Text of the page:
I’ve been very busy these past few weeks, and I guess the sporadic blog posts that I have managed to squeeze in my full schedule prove just that. What have I been up to apart from long hours at work? My weekends have been devoted to marathons, out of town trips, and my newfound love, mountain climbing! My third mountain and second major climb since my love affair with mountains started last April – Mt. Natib in Orani, Bataan. Mountain specs from PinoyMountaineer: Mt. Natib – 1,287 masl Major jumpoff: Brgy. Tala, Orani Minor jumpoff: Kanawan (Hanging Bridge), Morong LLA: 14.7119 N; 120.3997 E; 1287 MASL Days required / Hours to summit: 1-2 days / 3.5-5 hours Specs (Backtrail): Major climb, Difficulty 5/9, Trail class 1-3 Specs (Traverse): Major climb, Difficulty 6/9, Trail class 1-3 Features: Scenic views of Central Luzon; Woodlands; Tropical forests My Basekamp group did a backtrail climb of Mt. Natib on the second week of June. Despite the weather forecast, we decided to brave the rains and face the limatiks that Mt. Natib is known for. Armed with bottles of alcohol and covered from head to toe, we started the ascent from the jumpoff point in Brgy. Tala. There is a carinderia there where we left our car and where we filled our tummies with breakfast before the climb began. After about an hour of trekking on a wide, rocky path, we reached Pinagbutasan (there is a gate that would help you identify this area). The wind was blowing fiercely, but we enjoyed a few minutes of rest while taking in the view around us. This part of the mountain signals the start of open grasslands, wide rocky trails, and tree-covered paths, alternately making an appearance. Overall, it was a comfortable trek, and because it was drizzling after every 30 minutes or so, we didn’t feel too tired and thirsty. In fact, we were laughing while hiking every time one of us gets attacked by limatiks.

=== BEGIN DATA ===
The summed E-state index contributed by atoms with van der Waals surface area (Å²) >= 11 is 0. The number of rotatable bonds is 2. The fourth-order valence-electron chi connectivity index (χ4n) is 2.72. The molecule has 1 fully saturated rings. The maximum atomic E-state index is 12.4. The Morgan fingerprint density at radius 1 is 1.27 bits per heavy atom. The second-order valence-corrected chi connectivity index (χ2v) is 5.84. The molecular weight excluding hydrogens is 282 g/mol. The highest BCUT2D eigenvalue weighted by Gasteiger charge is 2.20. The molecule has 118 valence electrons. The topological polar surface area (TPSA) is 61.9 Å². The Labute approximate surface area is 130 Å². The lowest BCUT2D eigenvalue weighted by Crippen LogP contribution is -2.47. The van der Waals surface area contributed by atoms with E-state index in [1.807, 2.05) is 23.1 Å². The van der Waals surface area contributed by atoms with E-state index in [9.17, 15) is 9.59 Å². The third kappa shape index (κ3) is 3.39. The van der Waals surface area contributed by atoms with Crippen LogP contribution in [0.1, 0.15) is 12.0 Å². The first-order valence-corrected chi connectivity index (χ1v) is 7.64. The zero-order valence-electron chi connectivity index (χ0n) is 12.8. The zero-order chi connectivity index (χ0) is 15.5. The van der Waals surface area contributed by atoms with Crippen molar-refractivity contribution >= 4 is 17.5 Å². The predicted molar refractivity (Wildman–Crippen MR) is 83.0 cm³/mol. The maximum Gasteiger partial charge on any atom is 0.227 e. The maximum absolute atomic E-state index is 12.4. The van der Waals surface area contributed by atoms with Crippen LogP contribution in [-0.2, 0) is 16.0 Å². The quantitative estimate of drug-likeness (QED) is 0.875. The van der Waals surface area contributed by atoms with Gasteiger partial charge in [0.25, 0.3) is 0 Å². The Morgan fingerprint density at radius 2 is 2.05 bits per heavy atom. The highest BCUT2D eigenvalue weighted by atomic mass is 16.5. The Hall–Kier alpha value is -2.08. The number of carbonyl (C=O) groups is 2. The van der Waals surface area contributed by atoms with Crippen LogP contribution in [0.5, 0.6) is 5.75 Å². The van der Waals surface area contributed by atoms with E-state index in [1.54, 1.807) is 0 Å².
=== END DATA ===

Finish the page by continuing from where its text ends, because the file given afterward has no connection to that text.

Two and half hours later, we reached the base camp and a bifurcated road, one of which leads to the summit, the other one to Pasukulan Falls. The rain started falling relentlessly, so we had to cover our backpacks before leaving them at the base camp. Assault to the summit began. Though the trail was easier compared to Tarak Ridge, there are three rope segments that proved to be the main highlight of the trek to the peak. The rocks were a bit slippery as the rain intensified, and the limatiks were all over place, causing one of our companions to panic and scream when she sees a limatik clinging on to her pants or her arms. I would see a few of these creatures looking for an opening in my shoes but I didn’t mind them; I was focused on the slippery and muddy parts of the path. My dad was attacked by one, as the persistent creature was able to wiggle its way through my dad’s gloves (he didn’t notice the small openings in them).
We reached the peak after about two and a half hours, around 1pm. There was no clearing and the wind was still blowing wildly. It was still raining but that didn’t dampen our spirits. Thank God for raincoats and windbreakers, we still had a good time on the summit.